It’s a gruelling 65km trail. With the heat of the central Australian desert, the steep red slopes of the West MacDonnell Ranges and the rugged landscapes of the Red Centre, it’s challenging for even the most capable trekker.
But the Larapinta trail is also renowned for its incredible beauty and strong connection to indigenous culture, making every exhausting step well worth it. And three Singleton sisters are soon to discover just how valuable the experience can be.
Annie, Lucy and Sophie Nichols are set to conquer the trail as a part of the University of Newcastle (UON) initiative to support young indigenous students.
Along with 27 other trekkers, the trio will hike the Larapinta trail from August 15 to 19 in an attempt to raise more than $100,000 for equity and social justice for Indigenous Australians.
“In my first year of study at the University of Newcastle I was awarded two scholarships – the Godfrey Tanner Scholarship and The Shaping Futures Scholarship,” the eldest of the three, Annie said.
“Without these scholarships, university would not have been possible without enormous financial strain.
“I will be forever grateful for the financial support that transformed my university studies. I want to see others have this same opportunity, especially those whom are disadvantaged and those who want to improve the quality of life of others.”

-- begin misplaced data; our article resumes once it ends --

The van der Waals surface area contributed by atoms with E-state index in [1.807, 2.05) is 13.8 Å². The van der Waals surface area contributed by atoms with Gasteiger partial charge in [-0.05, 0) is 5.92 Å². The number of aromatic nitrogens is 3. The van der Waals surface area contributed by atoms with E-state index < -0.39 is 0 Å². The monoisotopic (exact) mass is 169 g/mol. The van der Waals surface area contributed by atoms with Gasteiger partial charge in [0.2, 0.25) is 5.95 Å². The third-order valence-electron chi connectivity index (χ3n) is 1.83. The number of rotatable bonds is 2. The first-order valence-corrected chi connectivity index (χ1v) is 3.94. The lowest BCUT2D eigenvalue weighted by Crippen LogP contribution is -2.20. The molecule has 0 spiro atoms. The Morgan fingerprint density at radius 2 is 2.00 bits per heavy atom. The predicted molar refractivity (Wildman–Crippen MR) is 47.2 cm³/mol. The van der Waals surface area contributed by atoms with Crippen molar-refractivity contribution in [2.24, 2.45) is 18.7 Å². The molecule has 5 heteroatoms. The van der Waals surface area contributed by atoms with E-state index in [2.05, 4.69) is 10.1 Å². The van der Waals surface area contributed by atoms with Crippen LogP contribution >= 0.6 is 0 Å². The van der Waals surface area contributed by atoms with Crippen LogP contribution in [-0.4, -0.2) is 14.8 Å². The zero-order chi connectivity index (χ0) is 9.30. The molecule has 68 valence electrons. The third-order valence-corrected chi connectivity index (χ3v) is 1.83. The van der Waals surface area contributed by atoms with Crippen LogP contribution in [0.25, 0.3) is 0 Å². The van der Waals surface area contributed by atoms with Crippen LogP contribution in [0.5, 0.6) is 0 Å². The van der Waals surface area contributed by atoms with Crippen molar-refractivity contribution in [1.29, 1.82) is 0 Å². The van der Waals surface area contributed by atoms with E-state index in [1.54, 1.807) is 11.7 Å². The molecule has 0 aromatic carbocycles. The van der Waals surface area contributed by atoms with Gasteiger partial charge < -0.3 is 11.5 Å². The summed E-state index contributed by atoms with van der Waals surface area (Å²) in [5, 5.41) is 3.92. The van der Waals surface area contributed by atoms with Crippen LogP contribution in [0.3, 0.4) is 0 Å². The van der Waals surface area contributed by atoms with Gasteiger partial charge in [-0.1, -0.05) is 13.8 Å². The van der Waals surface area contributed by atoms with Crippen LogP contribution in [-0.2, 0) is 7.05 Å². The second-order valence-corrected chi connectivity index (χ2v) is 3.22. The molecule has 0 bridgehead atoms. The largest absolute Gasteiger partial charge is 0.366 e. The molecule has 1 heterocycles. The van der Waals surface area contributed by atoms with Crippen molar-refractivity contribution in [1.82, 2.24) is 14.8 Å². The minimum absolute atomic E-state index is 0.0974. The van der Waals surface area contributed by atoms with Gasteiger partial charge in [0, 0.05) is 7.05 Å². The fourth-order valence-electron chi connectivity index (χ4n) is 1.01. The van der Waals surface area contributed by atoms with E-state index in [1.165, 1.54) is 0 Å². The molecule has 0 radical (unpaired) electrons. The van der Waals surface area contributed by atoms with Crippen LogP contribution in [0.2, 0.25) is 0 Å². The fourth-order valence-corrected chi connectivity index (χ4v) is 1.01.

Currently, indigenous Australians have a significantly shorter life expectancy, are around five times more likely to die from diabetes and alcohol-related illnesses, and are severely under-represented in Australian universities. Working as a qualified physiotherapist in Walgett, Annie understands the difficulties of living in an area with limited access to services and believes raising funds for university scholarships can help to bridge the gap.
“It’s a tough gig living in parts of Australia that don’t have access to the same standard of health care, education or career opportunities compared to those living in metropolitan areas,” she said.
“The funds raised through this challenge will support those entering into study at university, future indigenous leaders undertaking research and community health research projects.
“As a health professional I want to close the gap in health care and lower the rates of chronic disease, substance misuse and obesity amongst indigenous communities. I believe funding to support current and future indigenous health research projects is of utmost importance.”
With just over three weeks until the challenge commences, the three sisters have raised close to $4000 and are hoping to reach their personal target of $10,000.
“Overall, I hope we can reach the total fundraising goal of $100,000,” Annie said.
“Personally, I’m hoping to conquer the physical challenge of walking 65km, learn more about the indigenous culture – be able to connect with their culture, and be inspired by the beautiful scenery of the Australian Outback.
“Oh and survive five days without arguing with the twins.”
To find out more about Annie, Lucy and Sophie’s adventure or to donate to their cause, visit https://larapintatrail.everydayhero.com/au/annie-sophie-lucy-nichols.